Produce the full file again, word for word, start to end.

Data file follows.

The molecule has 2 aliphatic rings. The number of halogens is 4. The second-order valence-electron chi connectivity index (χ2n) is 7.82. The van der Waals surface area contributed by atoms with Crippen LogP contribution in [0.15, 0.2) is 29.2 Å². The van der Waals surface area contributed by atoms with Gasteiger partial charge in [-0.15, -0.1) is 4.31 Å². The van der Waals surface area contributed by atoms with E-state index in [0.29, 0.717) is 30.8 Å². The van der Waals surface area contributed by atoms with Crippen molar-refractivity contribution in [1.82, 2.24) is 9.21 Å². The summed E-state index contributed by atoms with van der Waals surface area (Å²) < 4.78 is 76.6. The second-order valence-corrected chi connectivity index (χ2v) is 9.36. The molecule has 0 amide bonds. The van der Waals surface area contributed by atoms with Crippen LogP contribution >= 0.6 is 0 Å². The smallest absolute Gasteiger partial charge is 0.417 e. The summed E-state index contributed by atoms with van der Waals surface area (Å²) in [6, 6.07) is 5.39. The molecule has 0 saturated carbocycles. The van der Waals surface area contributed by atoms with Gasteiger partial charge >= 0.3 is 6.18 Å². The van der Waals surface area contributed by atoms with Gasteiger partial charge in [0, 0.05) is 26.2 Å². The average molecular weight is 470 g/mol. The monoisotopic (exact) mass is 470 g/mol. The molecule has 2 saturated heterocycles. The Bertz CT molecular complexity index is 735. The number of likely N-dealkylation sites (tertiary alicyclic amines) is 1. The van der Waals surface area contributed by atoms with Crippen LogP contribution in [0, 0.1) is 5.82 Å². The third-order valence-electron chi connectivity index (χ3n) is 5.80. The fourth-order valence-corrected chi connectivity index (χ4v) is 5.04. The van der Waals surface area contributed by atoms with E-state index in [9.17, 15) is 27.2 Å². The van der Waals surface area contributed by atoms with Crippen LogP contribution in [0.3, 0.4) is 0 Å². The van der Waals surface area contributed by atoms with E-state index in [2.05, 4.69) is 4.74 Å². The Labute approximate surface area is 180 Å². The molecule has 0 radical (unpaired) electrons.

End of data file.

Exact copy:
The molecule has 2 aliphatic rings. The number of halogens is 4. The second-order valence-electron chi connectivity index (χ2n) is 7.82. The van der Waals surface area contributed by atoms with Crippen LogP contribution in [0.15, 0.2) is 29.2 Å². The van der Waals surface area contributed by atoms with Gasteiger partial charge in [-0.15, -0.1) is 4.31 Å². The van der Waals surface area contributed by atoms with E-state index in [0.29, 0.717) is 30.8 Å². The van der Waals surface area contributed by atoms with Crippen molar-refractivity contribution in [1.82, 2.24) is 9.21 Å². The summed E-state index contributed by atoms with van der Waals surface area (Å²) < 4.78 is 76.6. The second-order valence-corrected chi connectivity index (χ2v) is 9.36. The molecule has 0 amide bonds. The van der Waals surface area contributed by atoms with Crippen LogP contribution >= 0.6 is 0 Å². The smallest absolute Gasteiger partial charge is 0.417 e. The summed E-state index contributed by atoms with van der Waals surface area (Å²) in [6, 6.07) is 5.39. The molecule has 0 saturated carbocycles. The van der Waals surface area contributed by atoms with Gasteiger partial charge >= 0.3 is 6.18 Å². The van der Waals surface area contributed by atoms with Gasteiger partial charge in [0, 0.05) is 26.2 Å². The average molecular weight is 470 g/mol. The monoisotopic (exact) mass is 470 g/mol. The molecule has 2 saturated heterocycles. The Bertz CT molecular complexity index is 735. The number of likely N-dealkylation sites (tertiary alicyclic amines) is 1. The van der Waals surface area contributed by atoms with Crippen LogP contribution in [0, 0.1) is 5.82 Å². The third-order valence-electron chi connectivity index (χ3n) is 5.80. The fourth-order valence-corrected chi connectivity index (χ4v) is 5.04. The van der Waals surface area contributed by atoms with E-state index in [9.17, 15) is 27.2 Å². The van der Waals surface area contributed by atoms with Crippen LogP contribution in [0.3, 0.4) is 0 Å². The van der Waals surface area contributed by atoms with E-state index in [2.05, 4.69) is 4.74 Å². The Labute approximate surface area is 180 Å². The molecule has 0 radical (unpaired) electrons.